One of the hazards of writing a book on decision-making is getting questions about decisions that are far beyond the purview of science (or, at the very least, way beyond my pay grade). Here, for instance, is a question that often arrives in my inbox, or gets shouted out during talks:
“How should we make decisions about whom to marry? If the brain is so smart, why do half of all marriages end in divorce?”
Needless to say, there is no simple answer to this question. (And if I had a half-way decent answer, I’d be writing a book on marriage.) But I’ve been recently been reading some interesting research on close, interpersonal relationships (much of it by Ellen Berscheid, at the University of Minnesota) and I’m mostly convinced that there’s a fundamental mismatch between the emotional state we expect to feel for a potential spouse – we want to “fall wildly in love,” experiencing that ecstatic stew of passion, desire, altruism, jealousy, etc – and the emotional state that actually determines a successful marriage over time. Berscheid defines this more important emotion as “companionate love” or “the affection we feel for those with whom our lives are deeply intertwined.” Jonathan Haidt, a social psychologist at the University of Virginia, compares this steady emotion which grows over time to its unsteady (but sexier and more cinematic) precursor: “If the metaphor for passionate love is fire, the metaphor for companionate love is vines growing, intertwining, and gradually binding two people together.”
What’s wrong with seeking passion? Don’t we need to experience that dopaminergic surge of early love, in which the entire universe has been reduced to a single person? (“It is the east, and Juliet is the sun.”) The only problem with this romantic myth is that passion is temporary. It inevitably decays with time. This is not a knock against passion – this is a basic fact of our nervous system. We adapt to our pleasures; we habituate to delight. In other words, the same thing happens to passionate love that happens to Christmas presents. We’re so impossibly happy and then, within a matter of days or weeks or months, we take it all for granted.
I can’t help but think that Shakespeare was trying to warn us about the fickleness of passionate love even as he was inventing its literary template. Romeo and Juliet, after all, begins with Romeo in a disconsolate funk. But he’s not upset about Juliet. He hasn’t even met Juliet. He’s miserable over Rosaline. And so, while the rest of the tragedy is an ode to young lovers and impossible passions, Shakespeare has prefaced the action with a warning: passion is erratic. The same randy Romeo who compares you to the sun was in love with someone else last night.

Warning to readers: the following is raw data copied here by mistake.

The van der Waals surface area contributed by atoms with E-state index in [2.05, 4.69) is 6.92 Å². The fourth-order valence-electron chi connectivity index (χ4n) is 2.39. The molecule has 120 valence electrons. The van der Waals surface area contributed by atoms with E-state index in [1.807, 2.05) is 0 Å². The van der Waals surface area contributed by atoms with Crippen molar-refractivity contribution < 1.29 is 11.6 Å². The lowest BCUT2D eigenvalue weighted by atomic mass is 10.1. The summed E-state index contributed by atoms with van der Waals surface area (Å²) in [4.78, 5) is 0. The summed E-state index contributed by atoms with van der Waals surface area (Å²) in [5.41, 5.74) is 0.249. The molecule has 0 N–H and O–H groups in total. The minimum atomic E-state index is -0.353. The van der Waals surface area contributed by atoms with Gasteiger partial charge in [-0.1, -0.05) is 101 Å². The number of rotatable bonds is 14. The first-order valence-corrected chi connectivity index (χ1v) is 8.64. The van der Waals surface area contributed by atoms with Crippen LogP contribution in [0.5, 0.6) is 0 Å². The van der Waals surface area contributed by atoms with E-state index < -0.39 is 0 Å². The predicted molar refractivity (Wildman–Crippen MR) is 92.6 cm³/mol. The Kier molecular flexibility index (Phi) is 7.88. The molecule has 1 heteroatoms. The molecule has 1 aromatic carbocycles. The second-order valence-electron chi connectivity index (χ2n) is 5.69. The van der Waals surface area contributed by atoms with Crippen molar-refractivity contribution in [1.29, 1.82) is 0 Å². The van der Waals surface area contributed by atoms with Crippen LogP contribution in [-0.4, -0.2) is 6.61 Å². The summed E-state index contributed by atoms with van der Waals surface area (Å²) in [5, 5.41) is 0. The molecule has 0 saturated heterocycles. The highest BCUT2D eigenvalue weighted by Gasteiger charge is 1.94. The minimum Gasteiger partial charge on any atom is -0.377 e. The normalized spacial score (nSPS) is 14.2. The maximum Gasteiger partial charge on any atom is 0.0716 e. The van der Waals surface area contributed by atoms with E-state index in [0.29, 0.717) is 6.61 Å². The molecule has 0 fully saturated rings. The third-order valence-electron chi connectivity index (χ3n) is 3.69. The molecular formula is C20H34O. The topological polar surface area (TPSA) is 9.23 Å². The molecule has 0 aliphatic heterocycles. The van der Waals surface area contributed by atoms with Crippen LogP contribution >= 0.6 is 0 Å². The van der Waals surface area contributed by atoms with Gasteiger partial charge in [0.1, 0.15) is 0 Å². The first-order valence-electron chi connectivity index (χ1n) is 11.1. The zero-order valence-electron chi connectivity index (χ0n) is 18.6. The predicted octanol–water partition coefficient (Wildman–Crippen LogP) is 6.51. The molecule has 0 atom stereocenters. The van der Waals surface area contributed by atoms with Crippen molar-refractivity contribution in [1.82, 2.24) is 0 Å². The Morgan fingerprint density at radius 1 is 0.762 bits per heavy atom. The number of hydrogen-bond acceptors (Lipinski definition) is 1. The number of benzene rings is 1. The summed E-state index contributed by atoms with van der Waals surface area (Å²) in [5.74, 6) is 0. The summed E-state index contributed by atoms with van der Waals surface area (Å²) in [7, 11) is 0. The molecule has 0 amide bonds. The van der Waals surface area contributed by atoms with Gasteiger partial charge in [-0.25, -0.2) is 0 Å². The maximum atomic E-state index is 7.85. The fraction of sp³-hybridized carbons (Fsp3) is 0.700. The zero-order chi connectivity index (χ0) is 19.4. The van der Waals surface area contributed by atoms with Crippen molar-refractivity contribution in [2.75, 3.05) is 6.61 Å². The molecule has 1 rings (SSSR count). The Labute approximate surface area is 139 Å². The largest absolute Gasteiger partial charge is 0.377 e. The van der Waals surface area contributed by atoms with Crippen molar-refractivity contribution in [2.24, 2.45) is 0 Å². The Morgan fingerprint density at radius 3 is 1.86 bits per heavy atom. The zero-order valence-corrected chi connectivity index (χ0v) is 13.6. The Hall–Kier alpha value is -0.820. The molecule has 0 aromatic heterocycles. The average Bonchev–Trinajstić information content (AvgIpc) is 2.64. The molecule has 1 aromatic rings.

What makes this mismatch even more dangerous is our tendency to confuse physical attractiveness with personal goodness. In a classic 1972 paper, “What is beautiful is good,” Berscheid and colleagues demonstrated that we instinctively believe that prettier people “have more socially desirable personality traits” and “lead better lives”. Furthermore, this phenomenon works in both directions, so that people who have been “prejudged” to be more or less physically attractive, but don’t know they’ve been judged that way, still behave in a more “friendly, likeable and sociable manner”. This suggests that our emphasis on attractiveness, lust and beauty – these are the variables that we associate with passionate love – can actually distort our perception of more important personality variables. Because we’ll habituate to those hips, and that sexy smile won’t be sexy forever. And then we’ll no longer confuse beauty with goodness, or believe that our attractive boyfriend is also really nice.
The point is not that passionate love isn’t an important signal. It surely is – that rush of dopamine is trying to tell us something. But a successful marriage has to endure long past the peak of passion. It has survive the rigors of adaptation and intimacy, which are features of romantic relationships that don’t get valorized in Hollywood, Bollywood or Shakespeare.